Cautious approach contrasts ambitious Berlin call
By Kim Yoo-chul
Samsung Electronics appears to be readjusting its strategy over how to fight Apple's two-pronged onslaught, based on the iPhone and i-Pad.
Evidently, Samsung is no longer as focused on the Galaxy Tab as it was months ago.
The Tab is Samsung's tablet computer that is scheduled to be released to secure its share in the emerging lucrative tablet computer market, going head to head with the iPad
Some industry watchers cite as an example the reduction in the number of carriers worldwide, with which Samsung plans to launch the Tab. They say that this reflects Samsung's wait-and-see attitude, a change from its fanfare over the Tab.
The Tab with a 7-inch LCD screen, powered by Google's Android operating system has been touted as Samsung's answer to the iPad, featuring an extra camera and cellular function at a more affordable price.
"Samsung had originally planned to release the Galaxy Tab via over 110 carriers worldwide, including major ones in the United States," said an industry source. "Now, the number is adjusted down to 80."
This readjustment came after Shin Jong-kyun, the chief of Samsung's telecom unit, ambitiously declared that his company will sell 1 million Tabs by the end of this year and 10 million by next year.
Shin Young-june, a senior spokesman at Samsung, declined to comment, but added it has been in detailed talks with major carriers in Asia, Europe and the United States for the release of the "all-in-one" computer.
"Major handset and PC makers are busy readying their own tablet PCs, being inspired by Apple’s proven success of the iPad. But the key question remains over sustainability," said another source.
This doesn't mean that Samsung is leaving its key market for its tablet computers untapped but its strategy is more about going easy on its overseas marketing at least in the early stage.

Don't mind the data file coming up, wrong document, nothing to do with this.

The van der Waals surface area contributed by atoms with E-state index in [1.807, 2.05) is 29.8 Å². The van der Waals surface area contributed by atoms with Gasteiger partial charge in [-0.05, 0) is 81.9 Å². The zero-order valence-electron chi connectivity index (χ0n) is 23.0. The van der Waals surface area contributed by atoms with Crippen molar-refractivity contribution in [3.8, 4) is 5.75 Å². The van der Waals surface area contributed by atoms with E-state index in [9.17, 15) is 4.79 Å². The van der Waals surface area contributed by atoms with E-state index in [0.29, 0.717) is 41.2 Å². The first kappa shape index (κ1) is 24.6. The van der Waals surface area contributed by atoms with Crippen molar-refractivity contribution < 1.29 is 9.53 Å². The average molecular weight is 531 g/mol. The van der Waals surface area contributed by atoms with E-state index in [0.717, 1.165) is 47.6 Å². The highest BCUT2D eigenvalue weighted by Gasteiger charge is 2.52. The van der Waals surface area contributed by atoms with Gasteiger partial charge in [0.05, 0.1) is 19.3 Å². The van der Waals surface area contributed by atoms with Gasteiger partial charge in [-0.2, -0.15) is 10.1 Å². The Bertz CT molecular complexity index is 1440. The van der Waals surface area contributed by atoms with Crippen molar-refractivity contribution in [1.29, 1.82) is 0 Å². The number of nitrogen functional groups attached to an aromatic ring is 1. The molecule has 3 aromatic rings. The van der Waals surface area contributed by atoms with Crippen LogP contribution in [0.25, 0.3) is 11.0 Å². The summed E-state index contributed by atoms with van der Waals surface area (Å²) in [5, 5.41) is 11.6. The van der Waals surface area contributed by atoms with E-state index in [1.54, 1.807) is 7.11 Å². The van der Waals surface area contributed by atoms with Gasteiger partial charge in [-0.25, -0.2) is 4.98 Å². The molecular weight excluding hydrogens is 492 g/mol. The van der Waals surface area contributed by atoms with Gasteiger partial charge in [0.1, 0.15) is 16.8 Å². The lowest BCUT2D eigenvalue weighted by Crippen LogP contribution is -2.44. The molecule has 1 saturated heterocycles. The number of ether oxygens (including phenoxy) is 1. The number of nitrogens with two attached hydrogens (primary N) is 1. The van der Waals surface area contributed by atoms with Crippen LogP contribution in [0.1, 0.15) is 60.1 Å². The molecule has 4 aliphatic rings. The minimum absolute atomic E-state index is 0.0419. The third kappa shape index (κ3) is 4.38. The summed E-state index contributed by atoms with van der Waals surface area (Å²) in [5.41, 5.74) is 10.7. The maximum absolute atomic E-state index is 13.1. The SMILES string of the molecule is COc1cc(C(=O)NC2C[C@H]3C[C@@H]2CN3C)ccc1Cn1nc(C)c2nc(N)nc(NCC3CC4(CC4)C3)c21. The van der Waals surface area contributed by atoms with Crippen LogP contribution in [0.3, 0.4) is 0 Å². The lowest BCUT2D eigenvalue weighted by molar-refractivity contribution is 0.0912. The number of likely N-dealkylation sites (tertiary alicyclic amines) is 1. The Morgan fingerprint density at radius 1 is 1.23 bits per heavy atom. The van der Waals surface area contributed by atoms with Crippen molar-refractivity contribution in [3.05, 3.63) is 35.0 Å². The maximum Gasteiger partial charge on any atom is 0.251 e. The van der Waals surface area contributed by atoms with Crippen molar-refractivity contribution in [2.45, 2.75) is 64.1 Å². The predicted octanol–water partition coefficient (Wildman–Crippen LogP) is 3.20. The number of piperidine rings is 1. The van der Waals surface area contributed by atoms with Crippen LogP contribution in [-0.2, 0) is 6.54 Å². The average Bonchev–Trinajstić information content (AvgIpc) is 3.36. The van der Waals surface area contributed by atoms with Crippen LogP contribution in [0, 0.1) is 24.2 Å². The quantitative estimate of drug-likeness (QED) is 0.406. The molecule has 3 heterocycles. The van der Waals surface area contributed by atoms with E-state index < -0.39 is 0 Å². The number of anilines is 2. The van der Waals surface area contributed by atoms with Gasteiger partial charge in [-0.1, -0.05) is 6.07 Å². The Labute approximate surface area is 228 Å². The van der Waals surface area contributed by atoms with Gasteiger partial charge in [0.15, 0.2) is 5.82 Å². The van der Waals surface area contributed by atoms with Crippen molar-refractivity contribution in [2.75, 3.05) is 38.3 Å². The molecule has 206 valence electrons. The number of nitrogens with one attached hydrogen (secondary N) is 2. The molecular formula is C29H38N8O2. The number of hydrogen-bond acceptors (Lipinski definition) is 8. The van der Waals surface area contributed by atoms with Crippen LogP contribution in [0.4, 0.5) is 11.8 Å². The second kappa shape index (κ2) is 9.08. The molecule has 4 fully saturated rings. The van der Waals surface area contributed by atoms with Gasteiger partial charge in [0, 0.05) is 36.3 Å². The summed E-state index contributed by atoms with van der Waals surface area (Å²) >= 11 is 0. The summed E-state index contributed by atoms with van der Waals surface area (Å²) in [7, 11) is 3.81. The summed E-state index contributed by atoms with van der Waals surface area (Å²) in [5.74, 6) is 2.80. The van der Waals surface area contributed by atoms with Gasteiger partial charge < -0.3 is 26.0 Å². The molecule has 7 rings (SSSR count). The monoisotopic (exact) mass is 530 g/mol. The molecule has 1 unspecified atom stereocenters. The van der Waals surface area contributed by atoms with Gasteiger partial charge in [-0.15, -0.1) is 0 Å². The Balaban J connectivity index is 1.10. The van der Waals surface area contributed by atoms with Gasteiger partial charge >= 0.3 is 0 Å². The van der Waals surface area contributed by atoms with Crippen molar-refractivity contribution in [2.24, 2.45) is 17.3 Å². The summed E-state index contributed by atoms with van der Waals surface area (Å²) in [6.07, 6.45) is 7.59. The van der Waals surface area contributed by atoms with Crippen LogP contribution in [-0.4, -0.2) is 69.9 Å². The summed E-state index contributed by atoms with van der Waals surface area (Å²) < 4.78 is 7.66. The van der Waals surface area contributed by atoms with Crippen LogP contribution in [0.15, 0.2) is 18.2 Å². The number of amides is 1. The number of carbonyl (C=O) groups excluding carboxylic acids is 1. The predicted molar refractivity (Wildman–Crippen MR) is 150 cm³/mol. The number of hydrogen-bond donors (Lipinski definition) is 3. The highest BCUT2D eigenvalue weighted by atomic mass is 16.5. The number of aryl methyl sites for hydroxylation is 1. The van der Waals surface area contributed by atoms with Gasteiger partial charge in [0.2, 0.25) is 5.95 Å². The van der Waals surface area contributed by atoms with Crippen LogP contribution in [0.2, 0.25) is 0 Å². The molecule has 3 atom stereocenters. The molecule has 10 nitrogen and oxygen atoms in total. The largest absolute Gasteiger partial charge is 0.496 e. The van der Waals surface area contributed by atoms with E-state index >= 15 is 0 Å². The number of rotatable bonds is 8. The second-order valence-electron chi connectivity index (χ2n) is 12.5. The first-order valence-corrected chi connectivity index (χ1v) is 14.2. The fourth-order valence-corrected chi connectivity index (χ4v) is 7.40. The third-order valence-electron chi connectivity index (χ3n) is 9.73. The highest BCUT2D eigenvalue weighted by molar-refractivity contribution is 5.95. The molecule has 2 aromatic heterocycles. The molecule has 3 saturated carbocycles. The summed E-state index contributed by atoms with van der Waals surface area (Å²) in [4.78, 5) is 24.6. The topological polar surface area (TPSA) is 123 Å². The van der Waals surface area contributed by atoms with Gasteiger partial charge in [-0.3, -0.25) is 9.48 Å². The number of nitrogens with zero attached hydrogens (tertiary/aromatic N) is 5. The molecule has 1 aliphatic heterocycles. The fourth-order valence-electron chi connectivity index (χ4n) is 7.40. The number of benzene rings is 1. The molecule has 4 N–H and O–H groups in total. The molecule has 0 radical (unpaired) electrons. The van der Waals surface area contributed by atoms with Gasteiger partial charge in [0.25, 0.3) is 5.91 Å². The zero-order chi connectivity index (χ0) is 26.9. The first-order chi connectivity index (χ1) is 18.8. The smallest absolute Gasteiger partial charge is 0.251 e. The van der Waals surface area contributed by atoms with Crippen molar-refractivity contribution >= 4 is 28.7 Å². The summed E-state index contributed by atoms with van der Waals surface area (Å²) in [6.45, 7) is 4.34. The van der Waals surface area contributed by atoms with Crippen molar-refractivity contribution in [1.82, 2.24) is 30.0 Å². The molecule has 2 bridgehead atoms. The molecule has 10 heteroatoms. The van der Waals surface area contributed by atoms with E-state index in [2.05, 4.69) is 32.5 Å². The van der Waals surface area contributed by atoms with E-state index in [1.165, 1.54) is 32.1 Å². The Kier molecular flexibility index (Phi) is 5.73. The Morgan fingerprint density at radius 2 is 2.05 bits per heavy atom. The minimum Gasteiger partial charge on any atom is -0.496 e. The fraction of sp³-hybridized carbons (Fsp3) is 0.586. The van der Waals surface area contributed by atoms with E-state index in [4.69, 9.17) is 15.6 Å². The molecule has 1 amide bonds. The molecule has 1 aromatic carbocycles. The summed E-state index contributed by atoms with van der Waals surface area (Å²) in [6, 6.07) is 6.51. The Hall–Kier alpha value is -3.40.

This cautionary approach can be also detected on a sense of tight secrecy over Tab pricing.
Samsung executives were mum on unveiling the pricing plan for the Tab.
But one executive unofficially said he was expecting the price to be set between $300 and $400 with monthly wireless service contracts, which is quite a bit lower than the iPad, which starts at $499.
For the U.S. market, Samsung has enlisted the support of three U.S. carriers ― AT&T, Sprint and Verizon for the computer. Vodafone in the United Kingdom is also on board.
iSuppli, a U.S.-based market research firm, said Apple will take up to 74.1 percent of the global tablet PC market by the end of 2010.
"Samsung needs months to check out initial responses of its tablet computer whether it will be able to efficiently cope with the iPad. After getting through reviews, it will try to supply more carriers," said another industry watcher.
Samsung is to expand the Tab lineup possibly to six-inch and 10-inch models, next year, with advanced AM OLED screens, its telecom chief Shin said on the sidelines of the recently finished IFA trade show in Berlin, Germany.
It is not certain whether this plan has also been tempered.
The Tab will go on sale in Europe from next month ahead of the United States. Samsung will give the details of the carriers’ subsidy plans at a Sept. 16 event in New York, according to sources.